The Magazine is attached to The Serpentine Galleries in Hyde Park. The name is a reference from the history of the building, which was originally built in 1805 to store gunpowder, and became the Serpentine Sackler Art Gallery in September 2013. The restaurant is located in an annex to the main building, and was built by the famous architectural firm of Zaha Hadid, known for her use of curves and flowing shapes in her designs. The restaurant space is striking, with floor to ceiling windows and a white roof that appears to be oozing over the walls. The dining room is airy and has plenty of natural light, the tables well spaced.
The head chef is Oliver Lange, a German cook interested in the food of Japan, and the menu is a fusion of western and Japanese food styles. Mr Lange worked previously at Frankfurt restaurant Silk, and was apparently in the kitchen today. The wine list had just over 60 labels and ranged in price from £22 to £915, with a median price of £45. Mark-ups averaged around 3.2 times the retail price, which is far from cheap though not the worst in central London. Example bottles were Haystack Journey’s End Chardonnay 2010 at £34.50 for a wine that you can find in the high street for £11, Fouassier Grand Champs 2012 at £55 compared to a retail price of £16, and Chateau La Tour Pibran 2009 at £82 for a wine that you can find in a shop for £22.
Tuna tartare was topped with salmon roe and garnished with puffed rice, spring onions and garlic crisps, with a sauce of mirin, sake and cardamom. This worked well with its contrasting textures, the seasoning of the tuna pleasantly bold (easily 13/20).
Donburi means “bowl”, and here involved pork belly grilled and finished in the oven, above a layer of thin shirataki (“white waterfall”) noodles made from yam, itself atop a layer of rice. On the side was a slow-cooked duck egg with a garnish of red onion powder, along with pickled ginger and cucumber on the side. The pork belly avoided too much fattiness, the noodles had good texture and the pickled elements provided useful balancing sharpness (14/20).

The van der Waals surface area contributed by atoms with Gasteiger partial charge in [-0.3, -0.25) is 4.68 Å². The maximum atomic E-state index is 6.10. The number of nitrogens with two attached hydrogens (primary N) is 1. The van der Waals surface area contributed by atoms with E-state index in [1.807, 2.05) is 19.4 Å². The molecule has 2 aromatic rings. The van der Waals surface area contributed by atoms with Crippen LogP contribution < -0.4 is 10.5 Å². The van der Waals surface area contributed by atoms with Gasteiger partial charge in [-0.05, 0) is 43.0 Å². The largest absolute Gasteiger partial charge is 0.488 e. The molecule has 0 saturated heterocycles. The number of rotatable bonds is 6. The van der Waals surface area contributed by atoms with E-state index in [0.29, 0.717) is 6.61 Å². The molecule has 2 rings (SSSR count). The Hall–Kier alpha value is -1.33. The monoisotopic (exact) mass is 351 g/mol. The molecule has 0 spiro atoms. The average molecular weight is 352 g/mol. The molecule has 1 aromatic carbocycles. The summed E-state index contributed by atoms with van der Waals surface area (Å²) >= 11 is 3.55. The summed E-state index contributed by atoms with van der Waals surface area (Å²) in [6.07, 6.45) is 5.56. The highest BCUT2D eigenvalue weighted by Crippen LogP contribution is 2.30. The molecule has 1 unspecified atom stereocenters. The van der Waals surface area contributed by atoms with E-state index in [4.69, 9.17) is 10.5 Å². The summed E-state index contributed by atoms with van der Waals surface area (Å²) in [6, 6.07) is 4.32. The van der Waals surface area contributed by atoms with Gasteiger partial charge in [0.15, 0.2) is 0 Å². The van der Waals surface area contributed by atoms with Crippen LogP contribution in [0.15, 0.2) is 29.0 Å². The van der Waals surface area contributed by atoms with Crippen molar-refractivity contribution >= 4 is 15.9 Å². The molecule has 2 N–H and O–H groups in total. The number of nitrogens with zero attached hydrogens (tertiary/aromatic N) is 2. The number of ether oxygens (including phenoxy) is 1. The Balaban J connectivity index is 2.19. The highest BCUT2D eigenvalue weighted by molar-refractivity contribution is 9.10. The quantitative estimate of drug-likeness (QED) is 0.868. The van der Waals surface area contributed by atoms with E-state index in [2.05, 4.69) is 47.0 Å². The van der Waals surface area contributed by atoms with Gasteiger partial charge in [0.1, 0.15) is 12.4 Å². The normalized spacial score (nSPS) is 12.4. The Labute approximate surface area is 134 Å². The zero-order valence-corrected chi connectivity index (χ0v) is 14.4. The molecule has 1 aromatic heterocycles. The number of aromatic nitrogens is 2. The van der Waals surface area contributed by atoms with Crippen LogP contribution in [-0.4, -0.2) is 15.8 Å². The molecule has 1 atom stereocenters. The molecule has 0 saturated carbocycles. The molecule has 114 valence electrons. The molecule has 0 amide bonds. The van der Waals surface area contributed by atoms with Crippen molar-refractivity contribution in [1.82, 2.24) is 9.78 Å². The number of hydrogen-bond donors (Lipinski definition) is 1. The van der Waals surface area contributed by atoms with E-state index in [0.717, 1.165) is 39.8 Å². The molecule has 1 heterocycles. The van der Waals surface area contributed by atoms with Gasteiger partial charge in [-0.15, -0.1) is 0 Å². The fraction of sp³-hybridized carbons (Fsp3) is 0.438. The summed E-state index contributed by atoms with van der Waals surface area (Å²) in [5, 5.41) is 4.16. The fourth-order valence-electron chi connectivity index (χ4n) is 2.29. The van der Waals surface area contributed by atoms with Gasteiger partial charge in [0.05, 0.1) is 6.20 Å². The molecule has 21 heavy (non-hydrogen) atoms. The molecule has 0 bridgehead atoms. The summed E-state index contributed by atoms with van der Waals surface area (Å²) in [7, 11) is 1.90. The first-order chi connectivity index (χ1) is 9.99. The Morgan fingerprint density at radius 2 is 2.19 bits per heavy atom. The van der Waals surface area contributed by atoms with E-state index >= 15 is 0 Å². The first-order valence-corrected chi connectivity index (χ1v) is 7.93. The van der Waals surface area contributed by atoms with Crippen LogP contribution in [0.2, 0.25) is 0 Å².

A plate of assorted sushi was very much modern in style rather than traditional. I was pleased to see real wasabi root, grated at the table, instead of the cheaper powder or paste that so many London places try and get away with. Spicy salmon with avocado and cream cheese was deep fried and served warm. Lobster tempura came with figs and carpaccio of beef with a lobster reduction and crisp rosemary garnish. Smoked trout with shiso (perilla) sushi came with sun-dried tomato and roasted nuts. Hamachi tartare came with mango and crisp ginger, and fried quail egg sushi was garnished with truffle pesto. Finally, crisp green asparagus was deep fried wrapped in nori, with rice smoked salmon and a reduction of tofu and a garnish of fennel and crumbled lavender. This came with a soy jelly rather than the usual soy sauce. This was all very elaborate, but didn’t entirely work for me. A cardinal rule of sushi is that the rice should be served at body temperature, yet the sushi rice here (except for the fried element) was fridge-cold. This was peculiar given the chef’s evident interest in this cuisine. In such a seasonal cuisine as Japanese it was also strange to see asparagus in November (12/20).
For dessert, mango and pineapple came with a little shanso (a Japanese pepper), shortbread, custard and meringue. The pepper was a bold idea but I thought it worked surprisingly well, adding a subtle hint of heat that worked fine with the tropical fruits (14/20).
Coffee was from Caravan and was mild and pleasant. Service was friendly, the waiter very helpful. The bill at lunch was £33 a head with just water to drink. If you went for dinner and shared a modest bottle of wine then a realistic all-in bill might be around £70 or so per head. Although some dishes worked better than others, overall I enjoyed Magazine. The chef is clearly going for originality, but mostly retained a good balance of flavours in his dishes. This quite modern food feels appropriate in the spaceship-like building.